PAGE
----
QUESTION: (Inaudible) following exactly the same program that President Obama (inaudible)?
SENIOR STATE DEPARTMENT OFFICIAL: With ASEAN, correct.
QUESTION: (Inaudible) same bilats that President Obama (inaudible). Is that what you’re saying?
SENIOR STATE DEPARTMENT OFFICIAL: I did not say that. However, I will say that. The Asia bilats that President Obama had intended to hold – for example, in Bali, the President was scheduled to meet with SBY, President Yudhoyono of Indonesia, as chairman; he was scheduled to meet with Tony Abbott, the Prime Minister of Australia – those leaders carried forward on the schedule and met with Secretary Kerry. In fact, President Yudhoyono engineered extra time for the meeting, early time for the meeting, and was able to do it even though it meant he had to push back his press event.
QUESTION: I’m actually asking about prospective (inaudible) summit, but in fact, I’m just curious, now that you run up APEC, hadn’t President Obama had bilats with Putin and Xi on the schedule, and those obviously didn’t – or he never did?
SENIOR STATE DEPARTMENT OFFICIAL: No, there was no –
QUESTION: Did he have a bilat plan with Putin?
SENIOR STATE DEPARTMENT OFFICIAL: I can let my colleague speak to the questions pertaining to the President, but I will say that in prospectively as had been planned, Secretary Kerry will have a bilateral meeting with President Park of South Korea – the Republic of Korea. He will have a bilateral meeting this afternoon with Prime Minister Li Keqiang of China.
QUESTION: Vice Premier you mean?
SENIOR STATE DEPARTMENT OFFICIAL: No. Premier – Prime Minister Li Keqiang of China. And we are also – we’ve also scheduled a bilateral meeting between the Secretary and the President of Burma, of Myanmar, President Thein Sein in order to discuss next steps in the ongoing economic and political reform effort in Burma.
QUESTION: Is Burma today or tomorrow?
SENIOR STATE DEPARTMENT OFFICIAL: Tomorrow.
QUESTION: (Inaudible) with Xi himself and Putin himself will not be meeting with Kerry.
MODERATOR: Xi was – there was not a plan to bilat with the President – with Xi.
SENIOR STATE DEPARTMENT OFFICIAL: So –
QUESTION: (Inaudible) seeing the Burmese twice?
SENIOR STATE DEPARTMENT OFFICIAL: (Off-mike.)
QUESTION: Okay. Then can you – how many of the ASEAN heads of state are actually going to be at this meeting, recognizing that none who had been planning to meet with the President have canceled? Is it all of them, because it sounds like it is?
SENIOR STATE DEPARTMENT OFFICIAL: Yes. All ten ASEAN leaders will be present today at the U.S. ASEAN Summit.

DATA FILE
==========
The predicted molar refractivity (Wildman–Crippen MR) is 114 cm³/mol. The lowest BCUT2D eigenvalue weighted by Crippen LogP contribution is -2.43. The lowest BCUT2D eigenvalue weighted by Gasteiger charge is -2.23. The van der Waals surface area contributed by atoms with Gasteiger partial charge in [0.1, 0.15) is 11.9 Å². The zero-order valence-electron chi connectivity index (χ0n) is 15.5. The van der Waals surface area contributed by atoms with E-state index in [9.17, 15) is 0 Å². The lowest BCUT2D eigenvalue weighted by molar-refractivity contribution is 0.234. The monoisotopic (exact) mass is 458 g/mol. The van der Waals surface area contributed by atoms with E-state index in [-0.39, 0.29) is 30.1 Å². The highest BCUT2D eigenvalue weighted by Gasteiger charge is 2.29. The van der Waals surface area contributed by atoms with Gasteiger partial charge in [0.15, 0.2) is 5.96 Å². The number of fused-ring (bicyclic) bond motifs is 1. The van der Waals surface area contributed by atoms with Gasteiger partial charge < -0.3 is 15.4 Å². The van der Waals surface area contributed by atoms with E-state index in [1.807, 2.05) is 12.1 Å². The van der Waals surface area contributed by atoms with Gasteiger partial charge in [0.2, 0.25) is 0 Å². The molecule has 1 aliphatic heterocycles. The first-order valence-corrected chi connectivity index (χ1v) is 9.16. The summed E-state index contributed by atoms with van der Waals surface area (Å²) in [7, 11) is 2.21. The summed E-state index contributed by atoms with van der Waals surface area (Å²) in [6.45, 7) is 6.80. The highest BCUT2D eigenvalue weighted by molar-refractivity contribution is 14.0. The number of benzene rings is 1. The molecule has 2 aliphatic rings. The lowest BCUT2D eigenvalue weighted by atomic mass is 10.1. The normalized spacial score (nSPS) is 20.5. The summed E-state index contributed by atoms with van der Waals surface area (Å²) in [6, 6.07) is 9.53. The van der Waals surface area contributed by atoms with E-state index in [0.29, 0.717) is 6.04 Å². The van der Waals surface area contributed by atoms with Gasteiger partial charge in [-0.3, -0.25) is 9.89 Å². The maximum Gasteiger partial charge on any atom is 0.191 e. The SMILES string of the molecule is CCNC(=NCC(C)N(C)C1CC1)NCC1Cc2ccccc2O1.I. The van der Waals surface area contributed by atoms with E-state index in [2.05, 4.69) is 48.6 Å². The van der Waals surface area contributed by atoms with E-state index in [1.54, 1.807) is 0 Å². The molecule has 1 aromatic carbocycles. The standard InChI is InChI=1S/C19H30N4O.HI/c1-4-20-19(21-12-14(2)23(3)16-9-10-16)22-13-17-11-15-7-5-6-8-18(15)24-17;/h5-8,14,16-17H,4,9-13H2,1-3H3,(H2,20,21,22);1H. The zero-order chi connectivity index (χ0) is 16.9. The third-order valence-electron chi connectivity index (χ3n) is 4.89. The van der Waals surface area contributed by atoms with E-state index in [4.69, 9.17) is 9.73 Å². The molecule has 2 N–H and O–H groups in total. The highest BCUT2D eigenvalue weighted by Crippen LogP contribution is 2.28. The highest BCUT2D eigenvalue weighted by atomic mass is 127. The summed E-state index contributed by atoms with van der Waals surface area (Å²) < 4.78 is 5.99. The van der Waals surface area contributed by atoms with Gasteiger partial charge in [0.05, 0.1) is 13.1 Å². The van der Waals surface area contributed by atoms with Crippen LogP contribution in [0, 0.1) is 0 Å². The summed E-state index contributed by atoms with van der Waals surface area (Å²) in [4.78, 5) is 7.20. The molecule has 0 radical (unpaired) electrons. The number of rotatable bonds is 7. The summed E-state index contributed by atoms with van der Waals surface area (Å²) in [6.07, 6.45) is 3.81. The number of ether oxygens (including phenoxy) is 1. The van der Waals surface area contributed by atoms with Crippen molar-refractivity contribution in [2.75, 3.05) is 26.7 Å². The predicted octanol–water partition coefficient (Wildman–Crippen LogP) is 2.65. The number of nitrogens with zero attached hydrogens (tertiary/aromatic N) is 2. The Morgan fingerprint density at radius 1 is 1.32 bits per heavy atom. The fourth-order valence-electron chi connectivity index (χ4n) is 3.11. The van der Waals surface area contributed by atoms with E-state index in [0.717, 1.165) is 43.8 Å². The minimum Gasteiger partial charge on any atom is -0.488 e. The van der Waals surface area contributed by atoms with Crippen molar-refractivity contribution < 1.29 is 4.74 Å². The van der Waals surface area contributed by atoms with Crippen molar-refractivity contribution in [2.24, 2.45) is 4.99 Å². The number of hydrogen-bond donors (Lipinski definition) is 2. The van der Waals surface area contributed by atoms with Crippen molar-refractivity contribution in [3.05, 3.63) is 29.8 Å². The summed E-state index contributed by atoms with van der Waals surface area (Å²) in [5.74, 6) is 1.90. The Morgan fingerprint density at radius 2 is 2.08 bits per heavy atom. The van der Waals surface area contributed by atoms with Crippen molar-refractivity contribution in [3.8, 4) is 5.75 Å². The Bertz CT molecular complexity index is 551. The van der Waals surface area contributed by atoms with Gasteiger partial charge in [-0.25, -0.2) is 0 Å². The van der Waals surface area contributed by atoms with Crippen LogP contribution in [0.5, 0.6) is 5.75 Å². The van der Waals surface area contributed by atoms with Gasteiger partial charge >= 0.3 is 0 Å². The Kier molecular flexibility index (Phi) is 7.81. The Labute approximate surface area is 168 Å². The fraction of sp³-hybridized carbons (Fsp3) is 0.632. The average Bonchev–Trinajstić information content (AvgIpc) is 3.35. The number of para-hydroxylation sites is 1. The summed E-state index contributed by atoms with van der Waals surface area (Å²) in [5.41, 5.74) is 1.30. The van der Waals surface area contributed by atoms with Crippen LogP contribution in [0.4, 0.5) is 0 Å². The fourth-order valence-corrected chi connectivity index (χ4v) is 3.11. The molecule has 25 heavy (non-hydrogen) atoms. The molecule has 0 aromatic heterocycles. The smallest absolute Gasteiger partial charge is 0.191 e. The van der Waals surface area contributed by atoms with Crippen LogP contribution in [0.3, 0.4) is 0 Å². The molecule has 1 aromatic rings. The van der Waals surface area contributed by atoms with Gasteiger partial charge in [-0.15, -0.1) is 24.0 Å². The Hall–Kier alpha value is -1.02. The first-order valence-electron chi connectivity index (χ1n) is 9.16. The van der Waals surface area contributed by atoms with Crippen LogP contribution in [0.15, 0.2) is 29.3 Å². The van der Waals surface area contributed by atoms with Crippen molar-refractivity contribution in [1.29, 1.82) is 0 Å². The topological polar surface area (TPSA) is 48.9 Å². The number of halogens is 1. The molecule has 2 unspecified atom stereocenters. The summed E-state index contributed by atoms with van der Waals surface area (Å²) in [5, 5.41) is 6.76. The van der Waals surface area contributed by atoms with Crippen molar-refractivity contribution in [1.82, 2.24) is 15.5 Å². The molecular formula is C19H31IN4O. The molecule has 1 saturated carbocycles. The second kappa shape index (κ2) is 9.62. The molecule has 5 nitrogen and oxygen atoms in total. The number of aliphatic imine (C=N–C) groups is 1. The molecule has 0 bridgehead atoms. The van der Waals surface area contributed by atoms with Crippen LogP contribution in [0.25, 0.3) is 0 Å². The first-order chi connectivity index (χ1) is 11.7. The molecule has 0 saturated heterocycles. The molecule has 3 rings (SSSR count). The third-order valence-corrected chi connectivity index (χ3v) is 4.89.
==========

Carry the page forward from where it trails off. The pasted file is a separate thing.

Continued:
QUESTION: Okay. So including the Burmese?
SENIOR STATE DEPARTMENT OFFICIAL: Including the Burmese, all of them, and they will all be present again tomorrow at the East Asia Summit along with the Prime Minister of India and the other – Prime Minister of Australia, of New Zealand. As far as I know, the only EAS leader missing will be Putin. Russia will be represented as it has been each year since Russia joined by Foreign Minister Lavrov.
So today the Secretary will, as I said, participate in the U.S. ASEAN Summit. That summit will cover the range of economic cooperation between the U.S. and ASEAN and the ASEAN countries in support of ASEAN’s connectivity and centrality agenda. It will cover a range of social and people-to-people initiatives, including and especially promoting educational exchanges as well as environment and development projects, and it will importantly also include discussion of security and political issues of common concern.
QUESTION: Does that mean the South China Sea?
SENIOR STATE DEPARTMENT OFFICIAL: Particularly that includes the issues of the South China Sea.
We will be issuing fact sheets after the U.S. ASEAN Summit that speak to this full range of issues and provide more specifics on ongoing programs and agreements reached.
QUESTION: Can I just ask quickly, is there something specific that you will be suggesting for the South China Sea to push forward the code of conduct? Is there anything in particular the Secretary will be suggesting on the South China Sea to protect the interests of those who are protesting against China’s policy?
SENIOR STATE DEPARTMENT OFFICIAL: Well, the point I would make is that this is an ongoing conversation between the U.S. and the ASEAN countries about our support for and the prospects for increased coherence and unity within ASEAN.
SENIOR STATE DEPARTMENT OFFICIAL: And unity within ASEAN.
QUESTION: On this particular issue?